Police Funding, First and Second Amendments Discussed Again at Kalispell City Council

Mayor and council suggest people "get off Facebook" to mitigate misinformation spread in valley

By Maggie Dresser

Continuing a conversation from a June 15 Kalispell City Council meeting, community members again voiced their opinions at the council’s July 7 meeting about police defunding and First and Second amendment rights, which became a hot topic following a Black Lives Matter protest at Depot Park in Kalispell on June 6.

While those matters were already addressed at the June meeting, where Mayor Mark Johnson and councilors reassured the public that the police department would remain funded, more than a dozen people spoke during public comment on July 7, including some who returned to repeat themselves.

In response to false rumors circulating that Love Lives Here, a branch of the Montana Human Rights Network, made a petition to defund the Kalispell Police Department, Cherilyn DeVries spoke on behalf of the organization to emphasize how misinformation is spreading.

“The reason I’m here is because of misinformation,” DeVries said. “Love Lives Here never said anything about defunding the police. We never started a petition.” DeVries was specifically referring to the Facebook group, “Flathead 411,” which a number of people at the meeting criticized over the content spread by its users.

“On Flathead 411, I saw people giving out information.” DeVries said. “Model of vehicle, license plates and hotel that (people) were staying in because people suspected them of being, I don’t know, Antifa. It’s the misinformation, folks, that is what I’m extremely, extremely concerned about.”

Some residents mentioned an “intimidation problem” in the valley, referring to the armed counter protesters who appeared at the Black Lives Matter protest more than a month ago.

“Most of the people who wanted to come speak tonight did not come out of fear,” Kalispell resident Valeri McGarvey said. “That’s a problem … intimidation is not the way to run a community.”

While no one at the meeting supported defunding the police department, resident Kelly Tindall, who says she hosted a cookout near the Depot Park veterans’ memorial at the June 6 protest, spoke of her support for the police and assured McGarvey and others that she wasn’t aware of any intimidation factor.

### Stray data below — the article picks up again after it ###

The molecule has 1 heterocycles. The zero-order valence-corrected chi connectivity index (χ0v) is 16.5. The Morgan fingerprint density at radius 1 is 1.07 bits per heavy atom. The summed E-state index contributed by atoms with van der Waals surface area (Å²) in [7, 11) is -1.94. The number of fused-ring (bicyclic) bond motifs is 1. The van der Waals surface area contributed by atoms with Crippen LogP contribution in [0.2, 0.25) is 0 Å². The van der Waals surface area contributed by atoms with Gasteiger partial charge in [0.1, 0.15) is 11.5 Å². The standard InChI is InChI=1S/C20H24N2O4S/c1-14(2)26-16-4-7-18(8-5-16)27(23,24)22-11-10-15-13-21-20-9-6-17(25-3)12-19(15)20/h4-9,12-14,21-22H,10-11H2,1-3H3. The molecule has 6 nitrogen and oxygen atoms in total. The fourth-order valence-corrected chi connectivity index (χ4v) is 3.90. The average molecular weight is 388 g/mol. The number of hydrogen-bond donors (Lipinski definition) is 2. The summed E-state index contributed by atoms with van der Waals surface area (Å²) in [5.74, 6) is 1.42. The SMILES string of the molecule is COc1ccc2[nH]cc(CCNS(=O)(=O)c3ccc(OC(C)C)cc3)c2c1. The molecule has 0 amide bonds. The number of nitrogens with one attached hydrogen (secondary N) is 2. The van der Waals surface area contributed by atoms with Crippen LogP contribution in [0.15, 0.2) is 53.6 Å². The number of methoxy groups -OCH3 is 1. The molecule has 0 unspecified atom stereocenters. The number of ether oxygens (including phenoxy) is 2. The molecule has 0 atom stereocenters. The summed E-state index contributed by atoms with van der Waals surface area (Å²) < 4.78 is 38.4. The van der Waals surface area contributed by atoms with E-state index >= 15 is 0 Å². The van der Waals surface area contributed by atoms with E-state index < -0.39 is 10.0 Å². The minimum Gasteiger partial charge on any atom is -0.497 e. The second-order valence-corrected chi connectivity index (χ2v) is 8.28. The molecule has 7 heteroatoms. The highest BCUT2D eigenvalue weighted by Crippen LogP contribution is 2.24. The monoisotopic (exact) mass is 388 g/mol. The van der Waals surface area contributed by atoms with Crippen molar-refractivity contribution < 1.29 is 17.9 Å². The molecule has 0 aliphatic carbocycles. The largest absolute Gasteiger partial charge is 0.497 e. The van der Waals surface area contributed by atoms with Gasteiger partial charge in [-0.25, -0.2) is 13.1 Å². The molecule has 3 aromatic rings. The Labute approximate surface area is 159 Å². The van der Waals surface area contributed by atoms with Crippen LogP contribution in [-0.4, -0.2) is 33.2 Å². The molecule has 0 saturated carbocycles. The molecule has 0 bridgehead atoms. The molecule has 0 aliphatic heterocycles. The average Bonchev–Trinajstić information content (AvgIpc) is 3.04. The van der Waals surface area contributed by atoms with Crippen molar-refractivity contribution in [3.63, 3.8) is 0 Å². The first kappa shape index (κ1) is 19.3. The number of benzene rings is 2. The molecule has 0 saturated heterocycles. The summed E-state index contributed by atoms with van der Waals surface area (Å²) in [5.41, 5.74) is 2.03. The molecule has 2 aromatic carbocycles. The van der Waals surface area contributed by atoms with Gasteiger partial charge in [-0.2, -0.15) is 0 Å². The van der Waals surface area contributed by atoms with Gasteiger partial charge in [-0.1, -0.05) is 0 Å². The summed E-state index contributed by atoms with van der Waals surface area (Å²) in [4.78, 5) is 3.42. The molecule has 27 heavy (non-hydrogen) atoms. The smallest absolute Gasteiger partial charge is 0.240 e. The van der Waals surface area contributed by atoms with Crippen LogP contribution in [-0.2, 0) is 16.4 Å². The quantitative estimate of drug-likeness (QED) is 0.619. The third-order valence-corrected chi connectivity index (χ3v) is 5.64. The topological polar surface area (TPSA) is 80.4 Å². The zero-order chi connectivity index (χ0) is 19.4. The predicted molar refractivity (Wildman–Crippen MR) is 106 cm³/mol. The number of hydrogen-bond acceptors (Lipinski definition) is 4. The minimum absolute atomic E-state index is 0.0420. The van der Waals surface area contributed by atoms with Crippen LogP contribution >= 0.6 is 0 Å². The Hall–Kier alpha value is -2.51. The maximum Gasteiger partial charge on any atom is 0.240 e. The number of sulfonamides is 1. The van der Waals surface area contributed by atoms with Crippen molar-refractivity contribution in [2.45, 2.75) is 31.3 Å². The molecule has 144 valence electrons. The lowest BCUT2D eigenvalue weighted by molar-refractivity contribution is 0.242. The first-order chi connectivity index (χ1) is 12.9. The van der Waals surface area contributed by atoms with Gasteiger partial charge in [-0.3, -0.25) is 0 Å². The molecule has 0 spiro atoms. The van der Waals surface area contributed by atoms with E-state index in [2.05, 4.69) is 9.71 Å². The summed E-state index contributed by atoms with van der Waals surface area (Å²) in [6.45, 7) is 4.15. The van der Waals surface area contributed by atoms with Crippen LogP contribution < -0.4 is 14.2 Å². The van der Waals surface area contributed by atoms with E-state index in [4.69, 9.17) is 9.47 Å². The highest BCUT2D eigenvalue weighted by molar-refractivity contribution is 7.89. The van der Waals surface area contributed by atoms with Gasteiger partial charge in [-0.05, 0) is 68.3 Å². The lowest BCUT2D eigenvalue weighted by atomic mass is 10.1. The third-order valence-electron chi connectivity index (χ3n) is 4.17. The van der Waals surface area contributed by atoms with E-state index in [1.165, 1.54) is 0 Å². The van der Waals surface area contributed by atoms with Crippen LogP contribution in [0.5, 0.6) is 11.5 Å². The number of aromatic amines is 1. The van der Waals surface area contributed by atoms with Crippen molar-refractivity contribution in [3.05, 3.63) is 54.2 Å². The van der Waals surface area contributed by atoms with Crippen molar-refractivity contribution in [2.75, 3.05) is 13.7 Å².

“There was no intimidation … and I don’t know where you’re getting your information from because I have not seen it on Facebook,” Tindall said. “I have not seen it anywhere … but if you guys even thought of defunding the police, this will turn into the Wild West where people will protect themselves without police presence.”

At the council’s June 15 meeting, Mayor Johnson and councilors reassured the public that they would not defund the Kalispell Police Department. The proposed 2021 police department will remain at $5,659,635, a 6.85% increase from the 2020 fiscal year.

Johnson opened up a public hearing for comment at the July 7 meeting to discuss the city’s $82.5 million budget for the 2021 Preliminary Fiscal Year, which was on the agenda, and no comments were received.

Following agenda items and public comment, Mayor Johnson and councilors denounced the use of Facebook as a news source and encouraged residents to “get off Facebook.”

“Flathead 411 is not a news source for any business with the City of Kalispell,” Johnson said. “I’m very frustrated with Facebook and I’m very frustrated with Flathead 411.”

Councilor Tim Kluesner added that he finds “it fascinating that people are willing to use a tool that rips our damn communities apart.”

Additionally, Councilor Ryan Hunter asked the council to consider requiring masks in city council chambers during meetings, and he requested that the city issue a statement to encourage the use of masks in indoor public settings and outdoors in groups of 10 or more in response to the recent COVID-19 case spike in the state.

The council also approved a request from Chrysalis Group Home, which operates a therapeutic school for girls based in Eureka, at 1005 8th Ave. E. in Kalispell. Chrysalis’ Kalispell location would serve as a transitional group home for girls age 13 to 18.

Under federal and state laws, city officials said they can’t deny the conditional-use permit.

While no one at the meeting opposed the group home, councilors received some letters from concerned residents in June. Residents were generally concerned about parking, traffic and garbage.

Councilors unanimously approved a request from Colton Lee Communities, LLC for a growth policy amendment, annexation and initial zoning for a 3.27-acre parcel on 216 Hutton Ranch Road for a multifamily residential project.

Councilors also passed a resolution that would update school zone boundaries and speed limits around Hedges Elementary School.

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